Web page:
The bright lights are dimmed to signal to patients, visitors and staff that night has arrived.  The coffee and tea come out to greet the healthcare team to another night.  Some nursing units brew their own caffeinated delights,  others take turns making massive runs to Starbucks, Dutch Bros or another favorite coffee spot.  Patient assessments are completed and medications are passed.  Nurses and ancillary staff move quickly to check off all the tasks on their lists.  If they are lucky they will be able to tuck themselves in to the nursing station to chart and chat the hours away until dawn.

Everything is more a little more relaxed.  No topic is taboo by 4 AM.  Night shift staff know each other, the good, the bad and the unmentionables.  If a manager or administrator happens to come in on night shift, the news spreads quickly and the books, smart phones and uncovered cups disappear in an instant.  Those late night visits from administration are rare. Night-shifters learn to depend on each other like family.   

The calm can be misleading.

In the darkened corners of the nursing unit lurk the possibility of chaos.  Disaster can interrupt the laughter at the nursing station, despite the careful observation and care of patients.  When emergencies occur, the night shift team leaps into action.  The juicy conversations and cat videos are abandoned and the only priority is the patient.  An outsider may not see an emergency on a nursing unit as seriously as the team working in it.  It does not usually look like it does on television.  There are a lot of people.  Everyone is in motion.  It is often quiet with one or two people calling out times and actions.  Faces are focused.  Minds are alert and assessing, searching for causes and solutions within milliseconds of coming to the bedside.  They have done this before and settle into their comfortable roles.  The night shift team are a little more earnest and confident.  They know that reinforcements are not coming.  This is night shift.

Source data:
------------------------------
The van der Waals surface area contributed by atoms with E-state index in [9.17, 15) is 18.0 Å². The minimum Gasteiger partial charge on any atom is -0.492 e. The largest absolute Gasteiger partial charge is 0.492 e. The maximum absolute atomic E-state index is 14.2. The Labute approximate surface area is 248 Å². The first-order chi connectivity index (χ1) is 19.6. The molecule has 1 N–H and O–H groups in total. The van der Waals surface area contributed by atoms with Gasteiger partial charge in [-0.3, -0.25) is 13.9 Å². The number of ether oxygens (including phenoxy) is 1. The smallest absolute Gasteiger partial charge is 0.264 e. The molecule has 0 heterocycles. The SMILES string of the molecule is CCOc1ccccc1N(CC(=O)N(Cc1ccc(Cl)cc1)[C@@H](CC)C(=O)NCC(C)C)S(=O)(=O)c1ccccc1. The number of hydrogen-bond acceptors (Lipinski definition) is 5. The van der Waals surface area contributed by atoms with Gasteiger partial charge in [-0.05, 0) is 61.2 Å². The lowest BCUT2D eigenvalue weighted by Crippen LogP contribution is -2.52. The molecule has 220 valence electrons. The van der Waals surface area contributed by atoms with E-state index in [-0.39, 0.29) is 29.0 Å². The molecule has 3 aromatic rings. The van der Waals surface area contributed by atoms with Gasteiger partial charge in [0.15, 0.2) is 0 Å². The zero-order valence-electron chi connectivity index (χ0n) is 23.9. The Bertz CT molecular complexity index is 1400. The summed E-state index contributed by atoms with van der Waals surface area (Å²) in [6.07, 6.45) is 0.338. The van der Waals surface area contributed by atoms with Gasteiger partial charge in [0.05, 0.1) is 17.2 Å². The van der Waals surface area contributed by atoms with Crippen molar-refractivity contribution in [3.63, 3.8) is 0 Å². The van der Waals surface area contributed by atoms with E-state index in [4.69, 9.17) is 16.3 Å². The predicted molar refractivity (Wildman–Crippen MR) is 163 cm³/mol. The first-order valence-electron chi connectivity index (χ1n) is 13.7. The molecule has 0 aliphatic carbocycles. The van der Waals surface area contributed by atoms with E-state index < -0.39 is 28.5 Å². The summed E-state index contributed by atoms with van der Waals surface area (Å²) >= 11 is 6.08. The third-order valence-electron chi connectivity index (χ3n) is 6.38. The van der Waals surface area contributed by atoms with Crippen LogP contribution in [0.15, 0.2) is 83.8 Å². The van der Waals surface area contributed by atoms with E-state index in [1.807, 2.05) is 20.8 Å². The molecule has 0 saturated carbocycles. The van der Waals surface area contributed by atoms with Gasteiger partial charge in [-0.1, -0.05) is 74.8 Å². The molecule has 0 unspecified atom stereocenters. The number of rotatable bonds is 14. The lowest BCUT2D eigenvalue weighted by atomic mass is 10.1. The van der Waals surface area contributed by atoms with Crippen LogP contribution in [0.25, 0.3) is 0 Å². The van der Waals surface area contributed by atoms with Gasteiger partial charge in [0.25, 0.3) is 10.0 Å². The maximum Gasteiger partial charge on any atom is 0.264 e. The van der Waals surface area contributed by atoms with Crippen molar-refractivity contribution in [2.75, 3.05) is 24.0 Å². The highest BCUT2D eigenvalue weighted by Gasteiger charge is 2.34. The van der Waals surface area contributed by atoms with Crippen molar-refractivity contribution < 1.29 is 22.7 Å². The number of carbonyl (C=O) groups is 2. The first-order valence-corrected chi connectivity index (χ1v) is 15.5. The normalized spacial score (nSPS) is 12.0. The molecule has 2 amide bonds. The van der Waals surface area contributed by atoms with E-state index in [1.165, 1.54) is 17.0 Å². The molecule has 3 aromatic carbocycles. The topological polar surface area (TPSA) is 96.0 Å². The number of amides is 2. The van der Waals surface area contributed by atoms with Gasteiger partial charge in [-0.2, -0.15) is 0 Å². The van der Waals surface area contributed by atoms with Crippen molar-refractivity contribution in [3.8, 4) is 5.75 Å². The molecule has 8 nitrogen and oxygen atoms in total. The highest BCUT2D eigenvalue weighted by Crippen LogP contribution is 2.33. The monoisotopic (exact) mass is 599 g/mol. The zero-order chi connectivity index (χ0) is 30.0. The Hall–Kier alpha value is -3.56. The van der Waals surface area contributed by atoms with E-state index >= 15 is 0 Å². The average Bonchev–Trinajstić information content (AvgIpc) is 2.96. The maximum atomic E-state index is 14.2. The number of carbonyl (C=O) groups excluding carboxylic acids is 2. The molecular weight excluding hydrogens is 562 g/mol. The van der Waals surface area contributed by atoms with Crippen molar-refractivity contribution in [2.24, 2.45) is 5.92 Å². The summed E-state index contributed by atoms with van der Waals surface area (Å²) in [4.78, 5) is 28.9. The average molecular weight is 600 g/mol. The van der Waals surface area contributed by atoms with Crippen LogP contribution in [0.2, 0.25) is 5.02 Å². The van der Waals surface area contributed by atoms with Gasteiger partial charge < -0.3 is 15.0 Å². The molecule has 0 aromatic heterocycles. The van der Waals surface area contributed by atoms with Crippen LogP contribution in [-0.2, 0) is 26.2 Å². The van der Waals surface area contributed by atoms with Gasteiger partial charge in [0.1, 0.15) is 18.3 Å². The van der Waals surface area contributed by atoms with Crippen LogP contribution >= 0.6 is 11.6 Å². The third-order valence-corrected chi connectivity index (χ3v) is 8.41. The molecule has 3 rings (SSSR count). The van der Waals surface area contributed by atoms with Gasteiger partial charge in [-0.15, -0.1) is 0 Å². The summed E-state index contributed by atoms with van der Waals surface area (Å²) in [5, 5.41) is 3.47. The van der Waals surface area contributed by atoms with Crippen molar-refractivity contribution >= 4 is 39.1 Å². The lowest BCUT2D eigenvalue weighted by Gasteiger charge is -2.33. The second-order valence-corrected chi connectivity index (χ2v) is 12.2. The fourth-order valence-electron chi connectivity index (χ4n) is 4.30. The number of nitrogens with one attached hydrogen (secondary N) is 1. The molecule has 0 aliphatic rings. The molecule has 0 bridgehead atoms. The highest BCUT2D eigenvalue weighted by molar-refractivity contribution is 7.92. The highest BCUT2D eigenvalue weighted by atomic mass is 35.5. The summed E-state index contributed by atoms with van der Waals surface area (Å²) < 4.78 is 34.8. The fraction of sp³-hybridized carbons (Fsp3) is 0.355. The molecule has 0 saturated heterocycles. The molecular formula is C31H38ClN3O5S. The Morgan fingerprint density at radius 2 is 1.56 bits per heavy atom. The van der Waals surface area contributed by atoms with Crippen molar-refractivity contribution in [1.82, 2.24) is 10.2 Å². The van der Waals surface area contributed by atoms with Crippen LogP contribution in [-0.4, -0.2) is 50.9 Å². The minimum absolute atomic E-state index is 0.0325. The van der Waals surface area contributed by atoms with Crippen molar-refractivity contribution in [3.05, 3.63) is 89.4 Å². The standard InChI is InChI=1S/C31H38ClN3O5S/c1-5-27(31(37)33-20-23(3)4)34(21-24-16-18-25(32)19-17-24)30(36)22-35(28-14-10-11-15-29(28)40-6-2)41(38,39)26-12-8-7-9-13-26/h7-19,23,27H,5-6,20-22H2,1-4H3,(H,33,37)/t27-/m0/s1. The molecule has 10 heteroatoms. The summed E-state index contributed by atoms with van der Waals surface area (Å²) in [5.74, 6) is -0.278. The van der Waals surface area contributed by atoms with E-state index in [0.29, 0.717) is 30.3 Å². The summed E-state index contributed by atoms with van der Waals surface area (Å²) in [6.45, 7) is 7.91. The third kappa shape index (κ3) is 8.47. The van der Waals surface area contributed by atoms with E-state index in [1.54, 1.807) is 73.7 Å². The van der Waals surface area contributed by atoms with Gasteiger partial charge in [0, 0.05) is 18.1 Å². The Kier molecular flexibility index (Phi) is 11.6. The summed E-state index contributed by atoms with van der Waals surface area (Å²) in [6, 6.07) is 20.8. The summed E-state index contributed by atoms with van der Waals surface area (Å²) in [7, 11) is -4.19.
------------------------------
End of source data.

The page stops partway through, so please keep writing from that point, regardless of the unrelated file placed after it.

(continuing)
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When the emergency has passed, for better or worse, the team returns to its tasks.  The work and night continue.  

Despite the craziness and sleep deprivation, night shift is awesome.  Most people dread working at night and do not understand why any sane person would choose to work the late shift.  It is not the frappicinos.  It is not the chance of watching cat videos for hours.  It comes down to the men and women sharing the nursing station with you.  They don’t always get along, but they are always in it together.  They create the secret awesomeness that is night shift.  

Shhhhhh don’t tell the boss! 

 

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Digiprove sealCopyright secured by Digiprove © 2015 Carrie Halsey